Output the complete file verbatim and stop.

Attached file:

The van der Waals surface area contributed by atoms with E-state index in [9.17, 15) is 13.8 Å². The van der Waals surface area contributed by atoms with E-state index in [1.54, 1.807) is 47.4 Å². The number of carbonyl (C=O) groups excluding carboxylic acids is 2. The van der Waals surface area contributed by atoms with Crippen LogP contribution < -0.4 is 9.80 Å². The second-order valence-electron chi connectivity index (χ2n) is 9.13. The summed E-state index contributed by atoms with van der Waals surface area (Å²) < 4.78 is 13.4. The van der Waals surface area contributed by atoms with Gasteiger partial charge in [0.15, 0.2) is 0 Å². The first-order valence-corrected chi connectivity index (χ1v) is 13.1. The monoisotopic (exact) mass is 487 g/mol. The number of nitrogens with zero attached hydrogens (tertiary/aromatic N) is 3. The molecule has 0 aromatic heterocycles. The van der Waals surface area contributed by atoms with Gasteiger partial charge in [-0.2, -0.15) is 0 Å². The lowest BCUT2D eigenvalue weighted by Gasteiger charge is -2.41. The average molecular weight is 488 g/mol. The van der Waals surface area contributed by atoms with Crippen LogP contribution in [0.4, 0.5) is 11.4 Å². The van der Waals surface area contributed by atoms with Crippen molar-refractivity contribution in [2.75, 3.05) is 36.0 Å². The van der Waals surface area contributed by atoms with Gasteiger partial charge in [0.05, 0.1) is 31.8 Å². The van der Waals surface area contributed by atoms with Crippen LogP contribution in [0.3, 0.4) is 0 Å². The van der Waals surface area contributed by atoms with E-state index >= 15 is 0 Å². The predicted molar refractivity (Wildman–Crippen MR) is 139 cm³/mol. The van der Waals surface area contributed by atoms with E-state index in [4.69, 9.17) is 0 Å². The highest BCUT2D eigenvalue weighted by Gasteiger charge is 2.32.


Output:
The van der Waals surface area contributed by atoms with E-state index in [9.17, 15) is 13.8 Å². The van der Waals surface area contributed by atoms with E-state index in [1.54, 1.807) is 47.4 Å². The number of carbonyl (C=O) groups excluding carboxylic acids is 2. The van der Waals surface area contributed by atoms with Crippen LogP contribution < -0.4 is 9.80 Å². The second-order valence-electron chi connectivity index (χ2n) is 9.13. The summed E-state index contributed by atoms with van der Waals surface area (Å²) < 4.78 is 13.4. The van der Waals surface area contributed by atoms with Gasteiger partial charge in [0.15, 0.2) is 0 Å². The first-order valence-corrected chi connectivity index (χ1v) is 13.1. The monoisotopic (exact) mass is 487 g/mol. The number of nitrogens with zero attached hydrogens (tertiary/aromatic N) is 3. The molecule has 0 aromatic heterocycles. The van der Waals surface area contributed by atoms with Gasteiger partial charge in [-0.2, -0.15) is 0 Å². The lowest BCUT2D eigenvalue weighted by Gasteiger charge is -2.41. The average molecular weight is 488 g/mol. The van der Waals surface area contributed by atoms with Crippen LogP contribution in [0.4, 0.5) is 11.4 Å². The van der Waals surface area contributed by atoms with Crippen molar-refractivity contribution in [2.75, 3.05) is 36.0 Å². The van der Waals surface area contributed by atoms with Gasteiger partial charge in [0.05, 0.1) is 31.8 Å². The van der Waals surface area contributed by atoms with Crippen LogP contribution in [0.3, 0.4) is 0 Å². The van der Waals surface area contributed by atoms with E-state index >= 15 is 0 Å². The predicted molar refractivity (Wildman–Crippen MR) is 139 cm³/mol. The van der Waals surface area contributed by atoms with E-state index in [4.69, 9.17) is 0 Å². The highest BCUT2D eigenvalue weighted by Gasteiger charge is 2.32.